NRW: Police operation in Wuppertal: Reference to ex-RAF member turns out to be a false alarm

Special police forces took a man off a train at Wuppertal Central Station and arrested him because an eyewitness mistook him for a wanted ex-RAF terrorist.

NRW: Police operation in Wuppertal: Reference to ex-RAF member turns out to be a false alarm

Special police forces took a man off a train at Wuppertal Central Station and arrested him because an eyewitness mistook him for a wanted ex-RAF terrorist. The Wuppertal police announced on Saturday evening that the suspicion that it was Ernst-Volker Staub had not been confirmed.

Since it could not be ruled out that the man posed a possible danger, special forces were deployed and surrounded a train. They arrested the suspicious man and a female companion to establish their identities. “The initial suspicions about the man’s identity were not confirmed,” the police said afterwards. The man and his companion were then immediately released. The program "Case number XY ... unsolved" launched a new search call for three ex-RAF terrorists who are still wanted on Wednesday.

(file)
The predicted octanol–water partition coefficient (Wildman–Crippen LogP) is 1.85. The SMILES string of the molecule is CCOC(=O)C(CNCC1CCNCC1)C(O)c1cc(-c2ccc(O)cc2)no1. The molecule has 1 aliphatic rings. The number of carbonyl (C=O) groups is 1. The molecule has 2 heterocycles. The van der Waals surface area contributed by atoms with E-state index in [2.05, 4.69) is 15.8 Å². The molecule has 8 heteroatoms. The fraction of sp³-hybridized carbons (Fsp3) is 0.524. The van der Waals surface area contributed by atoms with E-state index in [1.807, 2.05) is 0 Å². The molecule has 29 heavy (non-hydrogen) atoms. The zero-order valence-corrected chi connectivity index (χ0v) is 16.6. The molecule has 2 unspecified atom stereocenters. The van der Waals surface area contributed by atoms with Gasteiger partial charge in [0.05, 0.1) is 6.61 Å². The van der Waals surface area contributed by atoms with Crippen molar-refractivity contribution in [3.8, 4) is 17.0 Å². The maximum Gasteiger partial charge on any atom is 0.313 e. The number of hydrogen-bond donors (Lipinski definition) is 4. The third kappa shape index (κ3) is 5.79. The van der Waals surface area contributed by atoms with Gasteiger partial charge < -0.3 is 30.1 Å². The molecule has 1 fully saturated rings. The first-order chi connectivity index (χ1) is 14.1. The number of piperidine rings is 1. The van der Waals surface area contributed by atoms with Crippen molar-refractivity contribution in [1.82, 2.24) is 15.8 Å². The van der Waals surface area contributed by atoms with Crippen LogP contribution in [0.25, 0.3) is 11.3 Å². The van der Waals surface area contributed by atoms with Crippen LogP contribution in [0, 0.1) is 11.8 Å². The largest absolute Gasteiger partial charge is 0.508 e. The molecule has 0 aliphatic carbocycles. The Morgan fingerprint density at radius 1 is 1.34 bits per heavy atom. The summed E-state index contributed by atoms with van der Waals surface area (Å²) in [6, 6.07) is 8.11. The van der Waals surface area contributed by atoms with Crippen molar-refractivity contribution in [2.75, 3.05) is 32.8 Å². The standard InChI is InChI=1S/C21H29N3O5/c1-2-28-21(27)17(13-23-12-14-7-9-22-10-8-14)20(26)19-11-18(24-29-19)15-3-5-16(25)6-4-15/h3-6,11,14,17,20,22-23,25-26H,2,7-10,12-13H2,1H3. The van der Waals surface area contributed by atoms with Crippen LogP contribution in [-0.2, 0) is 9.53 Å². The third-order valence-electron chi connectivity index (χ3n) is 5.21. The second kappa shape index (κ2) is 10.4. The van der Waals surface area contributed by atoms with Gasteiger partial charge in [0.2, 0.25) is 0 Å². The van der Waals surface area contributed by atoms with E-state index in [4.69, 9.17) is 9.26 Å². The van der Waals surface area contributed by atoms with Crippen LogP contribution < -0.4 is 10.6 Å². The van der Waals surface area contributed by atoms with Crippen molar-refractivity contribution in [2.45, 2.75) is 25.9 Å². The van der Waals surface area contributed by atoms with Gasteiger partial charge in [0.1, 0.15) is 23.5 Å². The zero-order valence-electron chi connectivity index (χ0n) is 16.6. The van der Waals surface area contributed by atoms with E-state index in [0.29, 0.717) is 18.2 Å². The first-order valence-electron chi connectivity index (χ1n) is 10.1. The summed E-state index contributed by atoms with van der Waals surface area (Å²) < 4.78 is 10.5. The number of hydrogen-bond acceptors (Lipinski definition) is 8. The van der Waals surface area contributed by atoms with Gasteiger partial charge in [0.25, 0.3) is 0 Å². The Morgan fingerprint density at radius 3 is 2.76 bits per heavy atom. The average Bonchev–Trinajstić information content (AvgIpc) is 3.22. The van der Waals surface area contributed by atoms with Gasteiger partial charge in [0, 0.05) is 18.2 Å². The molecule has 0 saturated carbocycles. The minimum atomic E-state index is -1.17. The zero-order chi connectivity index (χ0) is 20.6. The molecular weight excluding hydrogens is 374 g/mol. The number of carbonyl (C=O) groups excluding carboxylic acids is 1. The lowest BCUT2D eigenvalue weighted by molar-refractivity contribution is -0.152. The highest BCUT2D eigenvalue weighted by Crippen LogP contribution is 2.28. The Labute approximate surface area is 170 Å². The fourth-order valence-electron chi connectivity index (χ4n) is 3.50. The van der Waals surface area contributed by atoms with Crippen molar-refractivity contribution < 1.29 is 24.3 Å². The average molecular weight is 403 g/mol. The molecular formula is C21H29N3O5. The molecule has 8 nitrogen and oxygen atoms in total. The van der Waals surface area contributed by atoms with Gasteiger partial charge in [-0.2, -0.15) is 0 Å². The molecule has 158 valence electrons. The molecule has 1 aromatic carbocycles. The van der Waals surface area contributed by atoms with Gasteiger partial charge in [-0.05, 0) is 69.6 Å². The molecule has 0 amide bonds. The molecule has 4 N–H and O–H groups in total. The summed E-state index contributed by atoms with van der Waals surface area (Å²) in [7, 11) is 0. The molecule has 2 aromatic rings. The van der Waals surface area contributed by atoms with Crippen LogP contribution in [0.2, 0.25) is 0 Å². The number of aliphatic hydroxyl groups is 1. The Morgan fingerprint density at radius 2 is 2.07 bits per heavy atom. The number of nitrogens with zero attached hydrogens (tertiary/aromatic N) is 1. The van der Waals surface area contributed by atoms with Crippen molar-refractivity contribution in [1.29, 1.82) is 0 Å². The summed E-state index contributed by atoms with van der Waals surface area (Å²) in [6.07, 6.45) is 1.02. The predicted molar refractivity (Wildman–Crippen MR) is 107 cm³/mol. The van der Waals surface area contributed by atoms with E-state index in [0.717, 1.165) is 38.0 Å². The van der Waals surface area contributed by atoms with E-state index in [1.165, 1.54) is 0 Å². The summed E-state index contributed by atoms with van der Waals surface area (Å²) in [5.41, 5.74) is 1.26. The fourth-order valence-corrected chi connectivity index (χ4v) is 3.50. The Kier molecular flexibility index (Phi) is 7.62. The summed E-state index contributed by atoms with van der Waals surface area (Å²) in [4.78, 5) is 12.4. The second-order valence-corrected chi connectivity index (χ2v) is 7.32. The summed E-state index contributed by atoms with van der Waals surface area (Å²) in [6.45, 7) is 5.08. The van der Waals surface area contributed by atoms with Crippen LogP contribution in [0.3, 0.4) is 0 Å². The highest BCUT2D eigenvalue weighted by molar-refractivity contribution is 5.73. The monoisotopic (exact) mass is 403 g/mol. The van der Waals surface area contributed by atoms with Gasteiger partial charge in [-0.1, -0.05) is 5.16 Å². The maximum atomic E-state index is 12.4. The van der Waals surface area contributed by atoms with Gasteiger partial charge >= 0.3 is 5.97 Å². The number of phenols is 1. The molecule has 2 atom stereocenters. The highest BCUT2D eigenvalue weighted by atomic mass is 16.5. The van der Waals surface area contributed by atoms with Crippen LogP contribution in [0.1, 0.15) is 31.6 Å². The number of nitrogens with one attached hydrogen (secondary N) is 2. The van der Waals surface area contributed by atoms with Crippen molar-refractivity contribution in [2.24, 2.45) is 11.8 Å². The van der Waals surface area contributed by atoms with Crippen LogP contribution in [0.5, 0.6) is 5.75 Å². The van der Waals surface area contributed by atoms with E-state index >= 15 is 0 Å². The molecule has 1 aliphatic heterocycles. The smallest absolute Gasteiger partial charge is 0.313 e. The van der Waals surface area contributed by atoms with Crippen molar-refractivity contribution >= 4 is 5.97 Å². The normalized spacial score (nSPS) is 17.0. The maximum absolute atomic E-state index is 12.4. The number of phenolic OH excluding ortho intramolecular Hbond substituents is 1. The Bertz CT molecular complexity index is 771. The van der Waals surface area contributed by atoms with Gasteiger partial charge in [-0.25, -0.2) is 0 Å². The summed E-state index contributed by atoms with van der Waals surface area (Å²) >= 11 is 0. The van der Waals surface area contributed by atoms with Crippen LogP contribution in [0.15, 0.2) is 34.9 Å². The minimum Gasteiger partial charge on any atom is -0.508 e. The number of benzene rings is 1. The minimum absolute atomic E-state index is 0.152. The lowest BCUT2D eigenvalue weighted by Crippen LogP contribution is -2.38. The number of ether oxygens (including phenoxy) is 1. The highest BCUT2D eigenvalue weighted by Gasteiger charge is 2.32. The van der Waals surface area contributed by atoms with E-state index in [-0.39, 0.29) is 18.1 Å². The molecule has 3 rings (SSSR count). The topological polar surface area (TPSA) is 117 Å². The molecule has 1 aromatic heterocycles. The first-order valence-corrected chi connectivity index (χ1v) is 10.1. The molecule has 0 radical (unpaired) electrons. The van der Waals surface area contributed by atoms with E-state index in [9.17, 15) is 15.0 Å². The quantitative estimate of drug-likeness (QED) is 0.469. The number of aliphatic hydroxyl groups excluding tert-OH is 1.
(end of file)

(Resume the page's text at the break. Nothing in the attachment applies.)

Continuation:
The police had completely closed Wuppertal main station for the arrest. Initially it was said that the reason was a “safety disruption on the track”. It was announced on one of the affected trains that an explosive device had been found. But the police had not confirmed this.

There were delays in rail traffic, affecting the route between Hagen and Cologne and Düsseldorf. Several long-distance trains were affected by the disruption and rail traffic was rerouted.

After the program "Case number The Lower Saxony State Criminal Police Office will now evaluate this information.

The accused Ernst-Volker Staub, Daniela Marie Luise Klette and Burkhard Garweg are accused, among other things, of attempted murder and a series of serious robberies. The three went into hiding in the 1990s. DNA evidence led investigators to the conclusion that the three could be responsible for robberies of cash transport and supermarkets between 1999 and 2016.

Crime scenes included Osnabrück, Wolfsburg and Stuhr in Lower Saxony as well as Hagen and Bochum-Wattenscheid in North Rhine-Westphalia. The public prosecutor's office assumes that the attacks were not politically motivated. The accused are said to have committed the crimes in order to get money.

The left-wing extremist organization Red Army Faction (RAF) was considered the epitome of terror and murder in the Federal Republic for decades. In total, the RAF murdered more than 30 people and more than 200 were injured. Victims included Federal Prosecutor General Siegfried Buback, Dresdner Bank boss Jürgen Ponto and employer president Hanns Martin Schleyer. The RAF disbanded in 1998.

Dust, burdock and Garweg are assigned to the so-called third RAF generation. Representatives of the generation are said to have killed the then head of Deutsche Bank, Alfred Herrhausen, and the head of the Treuhand, Detlev Karsten Rohwedder.

Note: This article has been extensively updated following the police announcement and additional information has been added.

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